After more than four agreeable decades in California, my wife and I became climate migrants — highly privileged ones, to be sure — and moved to Vermont.
Our life in Marin County had turned into a tightrope walk.
In 2014, our savvy financial advisor, whom we’d acquired after a substantial bequest from my mother, told us we didn’t quite have the funds to build a new house. Leslie — yes, she’s Leslie Leslie — and I demurred. We tore down the house in Mill Valley where we’d lived for 31 years. It was beloved but it was shambly, and when we leveled it, we discovered it was filled with black mold.
In its place we built a new house, which, in addition to being sleek and beautiful, was environmentally state-of-the-art.
Designed by a skilled “green” architect, the new house had solar panels and radiant heat. Graywater, bioswales, a spectacularly performing induction stove — it oozed with environmental appurtenances. The ventilation system silently and meticulously cleansed the air, turning the place into an oasis during fire season. Compressed-bamboo framing made each room nearly soundproof and markedly increased the walls’ insulation capacity.
Outside, a glistening garden — the collaborative vision of Leslie and a landscape architect couple — consisted of 80% native plants and grasses, plus fruit trees and scores of David Austin roses. The property exuded tranquility, an antidote for the surrounding suburban bustle.
Many people who build a house end up bemoaning the experience. We didn’t. Creating a functional work of art was fundamentally pleasurable. We appreciated our perfectionist contractor and the skill of his craftsman workers. Leslie, an artist, wrote a Buddhist prayer of loving kindness and compassion on the roof and walls before they were painted over. In gentle reply, the painter added a faint white cross on a bathroom ceiling, which he also painted over. We all took pride in building something gorgeous.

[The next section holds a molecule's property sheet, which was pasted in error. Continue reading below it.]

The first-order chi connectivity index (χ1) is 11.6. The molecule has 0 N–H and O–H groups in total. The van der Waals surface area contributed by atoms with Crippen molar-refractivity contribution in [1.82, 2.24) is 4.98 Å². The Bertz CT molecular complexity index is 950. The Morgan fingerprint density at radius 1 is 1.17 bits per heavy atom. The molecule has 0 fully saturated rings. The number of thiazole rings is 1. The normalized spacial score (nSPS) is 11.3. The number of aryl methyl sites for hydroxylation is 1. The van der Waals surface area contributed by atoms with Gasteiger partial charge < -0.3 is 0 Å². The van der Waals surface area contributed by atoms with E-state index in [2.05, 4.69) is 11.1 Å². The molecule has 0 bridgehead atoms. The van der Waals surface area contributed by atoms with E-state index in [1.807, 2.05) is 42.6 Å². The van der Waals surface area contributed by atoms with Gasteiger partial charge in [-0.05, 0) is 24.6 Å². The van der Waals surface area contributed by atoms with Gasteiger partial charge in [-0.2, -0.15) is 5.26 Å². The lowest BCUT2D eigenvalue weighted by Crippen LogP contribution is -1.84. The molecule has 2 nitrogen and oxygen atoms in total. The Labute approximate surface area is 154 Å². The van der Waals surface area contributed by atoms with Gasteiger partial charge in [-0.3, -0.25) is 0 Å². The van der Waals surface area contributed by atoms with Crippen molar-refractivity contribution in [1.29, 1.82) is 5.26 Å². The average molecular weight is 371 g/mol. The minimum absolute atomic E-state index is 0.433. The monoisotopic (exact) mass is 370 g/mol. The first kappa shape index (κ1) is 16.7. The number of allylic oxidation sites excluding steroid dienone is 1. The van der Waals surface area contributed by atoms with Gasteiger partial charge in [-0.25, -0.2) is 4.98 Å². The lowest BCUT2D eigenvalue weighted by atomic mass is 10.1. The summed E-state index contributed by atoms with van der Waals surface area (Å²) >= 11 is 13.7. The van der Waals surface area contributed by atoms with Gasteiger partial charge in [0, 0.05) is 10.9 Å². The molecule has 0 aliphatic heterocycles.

I’ve written often about megaprojects — dams, bridges, concert halls, high-speed trains and Olympic Games — that almost invariably overshoot original cost and duration estimates, often by many multiples. As months passed and expenses mounted, I knew we were having our own little megaproject.
The house ended up consuming so much of our money that before it was finished, we understood we could not expect to live in it for the rest of our lives. From that point on, we felt as if we were merely borrowing the place, residing in it until we could no longer afford it, while it beguiled and occasionally seemed to taunt us with its suavité.
None of this detracted from the experience of inhabiting the house, but it induced a kind of detachment that prepared us for the end.
We lasted five years. In that time, the advance of climate change meant that each fire season was hotter and longer than the one before it. Then came the surrealistic orange-black morning in Mill Valley last September that looked like a solar eclipse, only more ominous, when ashes from nearby fires blotted out most light until close to noon. Soon after, we heard that insurers had declined to offer renewals to some homeowners in our area, and we knew it was time to sell, before the house’s value declined.
Our resolve was reinforced by serendipity, as Leslie’s close friend from college days told her he was selling a 5-acre plot in Woodstock, Vt., with a postcard-perfect view of a distant mountain. We can attest that on this verdant property, birdsong, not car traffic, is audible, and the Milky Way is visible at night. An expert contractor, our friend didn’t just sell us the land, he’s building us a new house on it — for a fraction of what the Mill Valley one cost and, we think, in half the time. Vermont’s lower cost of living and simpler regulations make this eminently plausible. In the meantime, we are renting.
We moved with more excitement than regret. We understand our enormous good fortune: Most people can’t afford to pick up stakes, no matter how dire the prognosis on home ground. We loved the Bay Area, and now, most likely, we will love another place, too.
We departed with gratitude for the kindnesses and thoughtfulness of many people we’ve known, with pain over dear family members and friends (and the neighbors’ dog we loved looking after) whom we are leaving behind, and with grief for the suffering and chaos that climate change has just begun to generate, emphatically in California and eventually everywhere.
We’re at the beginning of the diaspora, and we shudder at the thought.
Jacques Leslie is a contributing writer to Opinion.